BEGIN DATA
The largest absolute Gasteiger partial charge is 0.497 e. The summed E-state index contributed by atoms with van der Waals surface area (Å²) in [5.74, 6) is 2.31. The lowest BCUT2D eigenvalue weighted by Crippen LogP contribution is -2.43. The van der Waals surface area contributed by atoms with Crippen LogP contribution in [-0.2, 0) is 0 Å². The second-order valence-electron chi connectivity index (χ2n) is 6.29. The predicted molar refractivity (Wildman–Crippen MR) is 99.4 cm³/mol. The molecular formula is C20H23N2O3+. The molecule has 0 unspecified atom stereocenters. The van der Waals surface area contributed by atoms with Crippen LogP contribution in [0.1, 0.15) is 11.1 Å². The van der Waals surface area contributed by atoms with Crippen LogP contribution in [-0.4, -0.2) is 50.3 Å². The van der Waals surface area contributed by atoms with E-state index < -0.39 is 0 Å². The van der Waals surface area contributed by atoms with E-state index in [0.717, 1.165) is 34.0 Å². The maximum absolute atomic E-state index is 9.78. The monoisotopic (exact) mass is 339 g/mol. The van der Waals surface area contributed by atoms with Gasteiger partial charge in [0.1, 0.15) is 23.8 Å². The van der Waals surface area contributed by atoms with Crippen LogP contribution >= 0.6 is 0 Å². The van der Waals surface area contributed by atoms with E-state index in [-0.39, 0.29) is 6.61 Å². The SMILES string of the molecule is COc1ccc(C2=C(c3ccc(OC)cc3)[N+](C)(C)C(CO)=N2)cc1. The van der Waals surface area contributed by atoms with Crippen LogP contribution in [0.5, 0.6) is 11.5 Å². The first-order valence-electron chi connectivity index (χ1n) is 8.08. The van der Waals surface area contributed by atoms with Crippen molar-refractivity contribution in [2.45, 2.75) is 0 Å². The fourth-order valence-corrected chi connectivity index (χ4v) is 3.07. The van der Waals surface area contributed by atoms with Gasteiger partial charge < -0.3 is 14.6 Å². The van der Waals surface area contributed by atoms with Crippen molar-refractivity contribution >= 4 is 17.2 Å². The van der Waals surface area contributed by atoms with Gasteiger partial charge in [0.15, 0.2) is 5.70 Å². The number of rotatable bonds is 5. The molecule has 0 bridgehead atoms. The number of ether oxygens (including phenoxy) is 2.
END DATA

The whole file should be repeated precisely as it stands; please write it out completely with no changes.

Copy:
The largest absolute Gasteiger partial charge is 0.497 e. The summed E-state index contributed by atoms with van der Waals surface area (Å²) in [5.74, 6) is 2.31. The lowest BCUT2D eigenvalue weighted by Crippen LogP contribution is -2.43. The van der Waals surface area contributed by atoms with Crippen LogP contribution in [-0.2, 0) is 0 Å². The second-order valence-electron chi connectivity index (χ2n) is 6.29. The predicted molar refractivity (Wildman–Crippen MR) is 99.4 cm³/mol. The molecular formula is C20H23N2O3+. The molecule has 0 unspecified atom stereocenters. The van der Waals surface area contributed by atoms with Crippen LogP contribution in [0.1, 0.15) is 11.1 Å². The van der Waals surface area contributed by atoms with Crippen LogP contribution in [-0.4, -0.2) is 50.3 Å². The van der Waals surface area contributed by atoms with E-state index < -0.39 is 0 Å². The van der Waals surface area contributed by atoms with E-state index in [0.717, 1.165) is 34.0 Å². The maximum absolute atomic E-state index is 9.78. The monoisotopic (exact) mass is 339 g/mol. The van der Waals surface area contributed by atoms with Gasteiger partial charge in [0.1, 0.15) is 23.8 Å². The van der Waals surface area contributed by atoms with Crippen LogP contribution >= 0.6 is 0 Å². The van der Waals surface area contributed by atoms with E-state index in [-0.39, 0.29) is 6.61 Å². The SMILES string of the molecule is COc1ccc(C2=C(c3ccc(OC)cc3)[N+](C)(C)C(CO)=N2)cc1. The van der Waals surface area contributed by atoms with Crippen LogP contribution in [0.5, 0.6) is 11.5 Å². The first-order valence-electron chi connectivity index (χ1n) is 8.08. The van der Waals surface area contributed by atoms with Crippen molar-refractivity contribution in [2.45, 2.75) is 0 Å². The fourth-order valence-corrected chi connectivity index (χ4v) is 3.07. The van der Waals surface area contributed by atoms with Gasteiger partial charge < -0.3 is 14.6 Å². The van der Waals surface area contributed by atoms with Crippen molar-refractivity contribution >= 4 is 17.2 Å². The van der Waals surface area contributed by atoms with Gasteiger partial charge in [0.15, 0.2) is 5.70 Å². The number of rotatable bonds is 5. The molecule has 0 bridgehead atoms. The number of ether oxygens (including phenoxy) is 2.